In family law and public policy, child support (or child maintenance) is an ongoing, periodic payment made by a parent for the financial benefit of a child (or parent, caregiver, guardian, or state) following the end of a marriage or other relationship. Child maintenance is paid directly or indirectly by an obligor to an obligee for the care and support of children of a relationship that has been terminated, or in some cases never existed. Often the obligor is a non-custodial parent. The obligee is typically a custodial parent, a caregiver, a guardian, or the state.
Depending on the jurisdiction, a custodial parent may pay child support to a non-custodial parent. Typically one has the same duty to pay child support irrespective of sex, so a mother is required to pay support to a father just as a father must pay a mother. In some jurisdictions where there is joint custody, the child is considered to have two custodial parents and no non-custodial parents, and a custodial parent with a higher income (obligor) may be required to pay the other custodial parent (obligee). In other jurisdictions, and even with legally shared residence, unless they can prove exactly equal contributions, one parent will be deemed the non-resident parent for child support and will have to pay the other parent a proportion of their income; the “resident” parent’s income or needs are not assessed.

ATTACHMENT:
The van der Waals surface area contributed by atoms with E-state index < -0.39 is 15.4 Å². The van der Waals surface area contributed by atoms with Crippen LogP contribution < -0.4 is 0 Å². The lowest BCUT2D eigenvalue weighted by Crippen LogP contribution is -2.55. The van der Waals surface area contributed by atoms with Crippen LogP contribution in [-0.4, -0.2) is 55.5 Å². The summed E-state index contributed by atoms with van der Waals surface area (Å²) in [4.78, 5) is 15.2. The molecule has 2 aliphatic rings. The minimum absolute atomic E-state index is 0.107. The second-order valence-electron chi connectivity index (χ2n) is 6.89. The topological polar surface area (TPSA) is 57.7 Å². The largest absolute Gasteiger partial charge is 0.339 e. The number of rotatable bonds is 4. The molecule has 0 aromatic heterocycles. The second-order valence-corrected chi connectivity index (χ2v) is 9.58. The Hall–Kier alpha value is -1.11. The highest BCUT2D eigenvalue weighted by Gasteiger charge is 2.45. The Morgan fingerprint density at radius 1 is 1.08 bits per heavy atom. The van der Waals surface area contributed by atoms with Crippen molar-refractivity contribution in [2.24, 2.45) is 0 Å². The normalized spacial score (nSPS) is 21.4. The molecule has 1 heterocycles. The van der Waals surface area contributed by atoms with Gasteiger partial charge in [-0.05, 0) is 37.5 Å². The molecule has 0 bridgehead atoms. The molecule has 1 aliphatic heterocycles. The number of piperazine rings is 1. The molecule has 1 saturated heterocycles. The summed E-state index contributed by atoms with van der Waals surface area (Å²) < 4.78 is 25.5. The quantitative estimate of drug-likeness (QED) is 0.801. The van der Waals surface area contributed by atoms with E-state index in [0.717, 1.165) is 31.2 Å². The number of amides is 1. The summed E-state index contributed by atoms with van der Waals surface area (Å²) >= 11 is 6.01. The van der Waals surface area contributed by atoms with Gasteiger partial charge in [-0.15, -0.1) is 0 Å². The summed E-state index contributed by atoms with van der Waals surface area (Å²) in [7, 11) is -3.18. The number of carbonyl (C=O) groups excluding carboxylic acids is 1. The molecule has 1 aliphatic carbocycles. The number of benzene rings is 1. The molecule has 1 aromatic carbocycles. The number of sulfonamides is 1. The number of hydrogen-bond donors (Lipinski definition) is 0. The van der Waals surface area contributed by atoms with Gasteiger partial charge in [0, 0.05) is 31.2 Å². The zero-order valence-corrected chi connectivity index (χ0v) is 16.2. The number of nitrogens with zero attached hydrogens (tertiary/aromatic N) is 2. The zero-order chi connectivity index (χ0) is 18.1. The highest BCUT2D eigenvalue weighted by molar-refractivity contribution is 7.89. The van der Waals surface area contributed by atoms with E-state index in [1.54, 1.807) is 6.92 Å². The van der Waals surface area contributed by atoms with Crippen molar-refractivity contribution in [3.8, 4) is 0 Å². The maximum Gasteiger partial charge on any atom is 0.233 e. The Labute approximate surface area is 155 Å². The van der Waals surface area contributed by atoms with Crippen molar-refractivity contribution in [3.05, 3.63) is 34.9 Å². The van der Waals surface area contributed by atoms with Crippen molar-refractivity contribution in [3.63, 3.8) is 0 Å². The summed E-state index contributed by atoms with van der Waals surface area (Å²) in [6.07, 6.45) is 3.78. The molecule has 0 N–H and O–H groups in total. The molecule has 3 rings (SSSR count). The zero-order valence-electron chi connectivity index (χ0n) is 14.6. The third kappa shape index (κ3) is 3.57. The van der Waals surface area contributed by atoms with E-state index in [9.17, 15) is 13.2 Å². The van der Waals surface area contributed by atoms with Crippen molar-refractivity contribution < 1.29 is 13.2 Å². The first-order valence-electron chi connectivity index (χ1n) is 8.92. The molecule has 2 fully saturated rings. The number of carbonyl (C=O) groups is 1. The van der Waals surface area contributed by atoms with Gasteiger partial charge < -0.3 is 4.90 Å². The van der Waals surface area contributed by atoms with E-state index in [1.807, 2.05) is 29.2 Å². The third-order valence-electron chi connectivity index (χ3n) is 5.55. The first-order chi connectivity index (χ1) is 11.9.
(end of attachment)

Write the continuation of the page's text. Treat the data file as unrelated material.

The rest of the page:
Spousal support is a series of payments to a separated or ex-spouse according to a divorce decree or separation agreement.
Also known as “alimony,” the idea behind spousal support is to provide a spouse with lower income or lower income potential with financial support. It is not the same as child support.
Generally, to receive spousal support, a spouse must have been financially dependent on the other spouse for most of the marriage. Although calculations and standard amounts vary by state, each party’s ability to earn money, the length of the marriage, the conduct of the parties, and health and age all affect the amount.
Spousal support is usually payed monthly. For tax purposes, non-cash payments and voluntary, extra payments do not count as spousal support. However, payments to a third party on behalf of the ex- or separated spouse sometimes qualify as spousal support (medical expenses, housing costs, tuition, etc.).